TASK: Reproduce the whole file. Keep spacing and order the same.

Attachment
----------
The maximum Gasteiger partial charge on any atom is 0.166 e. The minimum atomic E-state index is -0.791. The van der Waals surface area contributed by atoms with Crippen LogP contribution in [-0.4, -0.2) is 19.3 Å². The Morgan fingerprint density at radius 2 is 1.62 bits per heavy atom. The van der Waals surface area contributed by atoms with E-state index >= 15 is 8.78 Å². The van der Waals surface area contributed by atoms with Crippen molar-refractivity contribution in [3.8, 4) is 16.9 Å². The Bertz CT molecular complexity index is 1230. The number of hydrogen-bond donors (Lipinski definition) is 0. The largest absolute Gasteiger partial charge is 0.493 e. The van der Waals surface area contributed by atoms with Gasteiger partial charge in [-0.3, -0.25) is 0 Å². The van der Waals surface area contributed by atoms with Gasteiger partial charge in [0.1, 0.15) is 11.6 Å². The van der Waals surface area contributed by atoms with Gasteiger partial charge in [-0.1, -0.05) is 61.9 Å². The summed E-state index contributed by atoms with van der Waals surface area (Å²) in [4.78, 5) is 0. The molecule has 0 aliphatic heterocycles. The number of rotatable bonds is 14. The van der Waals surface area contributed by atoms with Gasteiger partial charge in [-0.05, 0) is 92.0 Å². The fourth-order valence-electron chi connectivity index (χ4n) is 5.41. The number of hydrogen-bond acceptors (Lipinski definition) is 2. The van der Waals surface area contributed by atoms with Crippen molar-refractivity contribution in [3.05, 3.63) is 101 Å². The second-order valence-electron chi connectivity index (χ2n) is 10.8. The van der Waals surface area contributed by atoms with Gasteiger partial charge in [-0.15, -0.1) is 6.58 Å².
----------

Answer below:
The maximum Gasteiger partial charge on any atom is 0.166 e. The minimum atomic E-state index is -0.791. The van der Waals surface area contributed by atoms with Crippen LogP contribution in [-0.4, -0.2) is 19.3 Å². The Morgan fingerprint density at radius 2 is 1.62 bits per heavy atom. The van der Waals surface area contributed by atoms with E-state index >= 15 is 8.78 Å². The van der Waals surface area contributed by atoms with Crippen molar-refractivity contribution in [3.8, 4) is 16.9 Å². The Bertz CT molecular complexity index is 1230. The number of hydrogen-bond donors (Lipinski definition) is 0. The largest absolute Gasteiger partial charge is 0.493 e. The van der Waals surface area contributed by atoms with Gasteiger partial charge in [-0.3, -0.25) is 0 Å². The van der Waals surface area contributed by atoms with Gasteiger partial charge in [0.1, 0.15) is 11.6 Å². The van der Waals surface area contributed by atoms with Gasteiger partial charge in [-0.1, -0.05) is 61.9 Å². The summed E-state index contributed by atoms with van der Waals surface area (Å²) in [4.78, 5) is 0. The molecule has 0 aliphatic heterocycles. The number of rotatable bonds is 14. The van der Waals surface area contributed by atoms with Gasteiger partial charge in [-0.05, 0) is 92.0 Å². The fourth-order valence-electron chi connectivity index (χ4n) is 5.41. The number of hydrogen-bond acceptors (Lipinski definition) is 2. The van der Waals surface area contributed by atoms with Crippen molar-refractivity contribution in [3.05, 3.63) is 101 Å². The second-order valence-electron chi connectivity index (χ2n) is 10.8. The van der Waals surface area contributed by atoms with Gasteiger partial charge in [-0.15, -0.1) is 6.58 Å².